Hoss finally pulled himself away from his game and stood up, stretching his back muscles. “Now don’t that sound silly, Adam. It’s like ‘wake up and go to sleep’.”
“Well, what should I say? You got a better idea?” Adam shot back irritably.
Joe had not moved.
Hoss came over to stand beside Adam and bent over to examine Joe closely. “You reckon he’s still alive?”
Adam reached for Joe’s out flung arm, lifted it and made a show of checking his pulse. “Well, he’s got a pulse,” he said solemnly as he dropped the arm carelessly across Joe’s chest. “I guess that means he’s livin’.”
“Well, ya sure can’t tell it from lookin’ at ‘im.” Hoss reached down and shook Joe’s foot. “C’mon sleepyhead, time to go…” He’d almost said it too and he looked sheepishly at Adam.
Adam crossed his arms, swung around and grinned at his brother, his deep dimples made wells of shadow on his dark face.
Hoss snuffed and lifted his nose. “Well, you got any bright ideas, big brother?”
“Well, younger brother, it seems to me we’re two strong, able-bodied men. We should be able to get one skinny little brother up those steps.”
Hoss put the back of his hand against Adams arm and lightly brushed him away. “Stand aside, Adam,” he said imperiously. “I done this a few times b’fore.”
Adam stepped back as Hoss bent over Little Joe and hoisted his limp body into his arms. Adam’s brow furrowed as memories came flooding back. Like an aroma that brings back memories from years past, Hoss’ fluid movement of lifting Joe from the couch opened the floodgate of memories from when the three of them were growing up.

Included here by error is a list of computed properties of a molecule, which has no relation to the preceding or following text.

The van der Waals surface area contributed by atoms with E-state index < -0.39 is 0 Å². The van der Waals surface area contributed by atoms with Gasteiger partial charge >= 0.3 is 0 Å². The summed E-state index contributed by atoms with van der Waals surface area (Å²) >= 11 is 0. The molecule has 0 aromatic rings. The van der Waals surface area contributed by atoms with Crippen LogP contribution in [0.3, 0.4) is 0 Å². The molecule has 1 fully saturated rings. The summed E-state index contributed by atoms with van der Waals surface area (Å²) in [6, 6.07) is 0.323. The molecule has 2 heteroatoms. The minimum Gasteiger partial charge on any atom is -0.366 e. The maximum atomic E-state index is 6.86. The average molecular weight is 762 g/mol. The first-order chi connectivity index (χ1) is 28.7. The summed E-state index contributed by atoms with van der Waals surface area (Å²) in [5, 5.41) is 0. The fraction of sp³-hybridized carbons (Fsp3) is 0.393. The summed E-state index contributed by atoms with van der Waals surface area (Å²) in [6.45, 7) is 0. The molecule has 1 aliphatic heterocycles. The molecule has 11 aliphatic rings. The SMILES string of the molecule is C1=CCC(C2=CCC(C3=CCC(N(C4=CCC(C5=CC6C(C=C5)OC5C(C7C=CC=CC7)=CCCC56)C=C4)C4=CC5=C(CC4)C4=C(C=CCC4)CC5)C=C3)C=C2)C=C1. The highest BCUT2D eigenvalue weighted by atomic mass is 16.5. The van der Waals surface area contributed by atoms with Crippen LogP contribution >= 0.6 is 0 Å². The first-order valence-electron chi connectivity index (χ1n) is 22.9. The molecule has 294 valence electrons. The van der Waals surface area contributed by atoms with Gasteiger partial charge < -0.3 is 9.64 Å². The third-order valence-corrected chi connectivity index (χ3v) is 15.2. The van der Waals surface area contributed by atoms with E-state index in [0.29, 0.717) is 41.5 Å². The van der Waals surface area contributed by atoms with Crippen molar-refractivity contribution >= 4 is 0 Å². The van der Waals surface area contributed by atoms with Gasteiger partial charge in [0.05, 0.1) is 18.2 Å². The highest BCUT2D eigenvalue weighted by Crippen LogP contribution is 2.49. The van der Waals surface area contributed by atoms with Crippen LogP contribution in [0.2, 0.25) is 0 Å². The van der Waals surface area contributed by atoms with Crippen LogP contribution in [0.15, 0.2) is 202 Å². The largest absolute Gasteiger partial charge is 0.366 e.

Adam stepped aside as Hoss made his way to the stairs. Joe was oblivious, folded almost in half in his brother’s arms, his chin buried deep in his shoulder against Hoss’ chest, and both arms dangling. “Dang, he’s a sight heavier than last time we did this,” Hoss grunted as he made his way up the steps.
Adam stepped over to lower the wick on the lamp by his father’s chair, and then followed his brothers up the stairs.
Adam followed Hoss into Joe’s room and scooted around Hoss to fold the covers down on the bed. He watched as Hoss placed their brother on the bed and then they both began to take off Joe’s boots.
Joe hadn’t moved an eyelash, groaned or even snored. Adam struggled with a recalcitrant boot, unconcerned that his tugging would wake his brother. He knew from past experience that when Joe was like this, a locomotive running right through the room wouldn’t wake him.
“Say, Adam, you remember when we used ta…”
“I know just what you’re gonna say,” Adam interrupted. “When we used to have to put Joe to bed and we started putting him in places other than his bed?”